A little bit surprising is that toneAC still produces slightly smaller code (60-170 bytes).  This is possible because toneAC doesn't need to find the ports and masks for the pins as it's fixed.  But, I believe NewTone still has a place for those who need smaller, tighter code, yet need the flexibility of connecting to any pin.  toneAC is still better in every way, with the exception being the fixed pins, but that's also why it's so good.

I'll probably package up NewTone and upload it later today for those who need a flexible drop-in replacement for the Tone library.

Tim
« Last Edit: January 19, 2013, 03:01:53 am by teckel » Logged

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I'm considering creating another library named something like ToneTiny or NewTone
TinyTony? sounds Italian, would fit the Arduino smiley-wink
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Example 3: Tone Tutorial with fade out tones.
You have to listen to this for yourself. It is not like a piano, because it sounds very computer/robotic.

Use the tone tutorial : http://arduino.cc/en/Tutorial/tone
But connect the loudspeaker to two output pins as is required for the toneAC library.

Replace the setup() function with this:
Code:
// Example for toneAC with tone fade out.
// Using the tone tutorial : http://arduino.cc/en/Tutorial/Tone
// public domain

void setup()
{
  for (int thisNote = 0; thisNote < 8; thisNote++) {
    // to calculate the note duration, take one second
    // divided by the note type.
    //e.g. quarter note = 1000 / 4, eighth note = 1000/8, etc.
    int noteDuration = 1000/noteDurations[thisNote];
   
    // Add some to the length for the pauses between the notes.
    noteDuration += noteDuration/2;
    int i, vol;
    // Setting the volume to 12 is a trick to reduce the code.
    // The maximum volume is 10, but 12 is allowed.
    vol = 12;
    for (i=0; i<=noteDuration; i+=25)
    {
      // Double the frequency to make it sound better.
      toneAC( 2* melody[thisNote], vol, 0, true);
      // fade out
      if (vol > 0)
        vol--;
      delay( 25);
    }
    noToneAC();
  }
}
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 @teckel

 I tried your sketch on a Bobuino with a 1284 chip, the speaker buzzed but nothing more. The board is found halfway down this page. http://www.crossroadsfencing.com/BobuinoRev17/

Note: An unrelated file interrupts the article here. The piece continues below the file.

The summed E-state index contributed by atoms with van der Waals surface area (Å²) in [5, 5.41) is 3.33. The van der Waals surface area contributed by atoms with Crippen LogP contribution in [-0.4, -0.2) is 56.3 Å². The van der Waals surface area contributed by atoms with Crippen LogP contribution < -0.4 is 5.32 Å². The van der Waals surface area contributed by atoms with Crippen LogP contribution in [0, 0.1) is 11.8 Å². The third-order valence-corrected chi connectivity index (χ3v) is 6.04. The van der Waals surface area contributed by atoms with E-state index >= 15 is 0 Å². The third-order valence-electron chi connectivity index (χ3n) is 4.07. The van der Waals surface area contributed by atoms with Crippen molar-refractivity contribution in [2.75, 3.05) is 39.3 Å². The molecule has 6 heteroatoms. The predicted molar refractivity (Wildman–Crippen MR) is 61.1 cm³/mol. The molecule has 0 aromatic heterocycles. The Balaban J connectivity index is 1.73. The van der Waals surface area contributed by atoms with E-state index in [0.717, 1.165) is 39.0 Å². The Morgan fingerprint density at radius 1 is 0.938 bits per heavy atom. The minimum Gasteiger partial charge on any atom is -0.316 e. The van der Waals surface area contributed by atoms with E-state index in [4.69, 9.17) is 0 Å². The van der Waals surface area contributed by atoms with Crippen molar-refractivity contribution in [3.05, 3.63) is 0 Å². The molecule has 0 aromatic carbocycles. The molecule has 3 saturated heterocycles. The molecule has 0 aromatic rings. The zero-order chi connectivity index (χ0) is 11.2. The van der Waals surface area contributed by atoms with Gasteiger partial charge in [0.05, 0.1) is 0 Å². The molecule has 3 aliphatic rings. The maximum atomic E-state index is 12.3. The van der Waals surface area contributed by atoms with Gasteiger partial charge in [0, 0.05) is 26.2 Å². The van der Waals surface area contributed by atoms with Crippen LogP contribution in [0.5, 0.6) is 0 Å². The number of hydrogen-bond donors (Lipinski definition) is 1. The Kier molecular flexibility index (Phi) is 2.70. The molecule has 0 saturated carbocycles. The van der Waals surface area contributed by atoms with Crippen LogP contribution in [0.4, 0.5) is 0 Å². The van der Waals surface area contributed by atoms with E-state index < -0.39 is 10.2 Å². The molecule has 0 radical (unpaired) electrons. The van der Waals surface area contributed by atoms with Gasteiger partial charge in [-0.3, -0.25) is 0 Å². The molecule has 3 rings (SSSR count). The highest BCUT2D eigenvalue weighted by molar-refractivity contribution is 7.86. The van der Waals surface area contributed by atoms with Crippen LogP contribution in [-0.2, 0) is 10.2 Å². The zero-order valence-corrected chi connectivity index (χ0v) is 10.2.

This may be asking too much but, would you consider making your library work with the 1284P? I have built a few boards using the chip.

This page may help you in the process if your interested. http://maniacbug.wordpress.com/2011/11/27/arduino-on-atmega1284p-4/

 I will be happy to test for you of course.  smiley

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I tried your sketch on a Bobuino with a 1284 chip, the speaker buzzed but nothing more. The board is found halfway down this page. http://www.crossroadsfencing.com/BobuinoRev17/

This may be asking too much but, would you consider making your library work with the 1284P? I have built a few boards using the chip.

This page may help you in the process if your interested. http://maniacbug.wordpress.com/2011/11/27/arduino-on-atmega1284p-4/

I will be happy to test for you of course.  smiley

I had believed it would work with the 1284P.  Don't have one to confirm, but looking into it further I see that the ATmega1284P is different.  I've updated my development v1.2 to support ATmega640, ATmega644, ATmega1281, ATmega1284P and ATmega2561.  I've private messaged you a file for you to test to verify it works on the ATmega1284P.  The pins you should use are D12 and D13 (the timer 1 PWM pins) on that microcontroller.

Let me know how it works.

Tim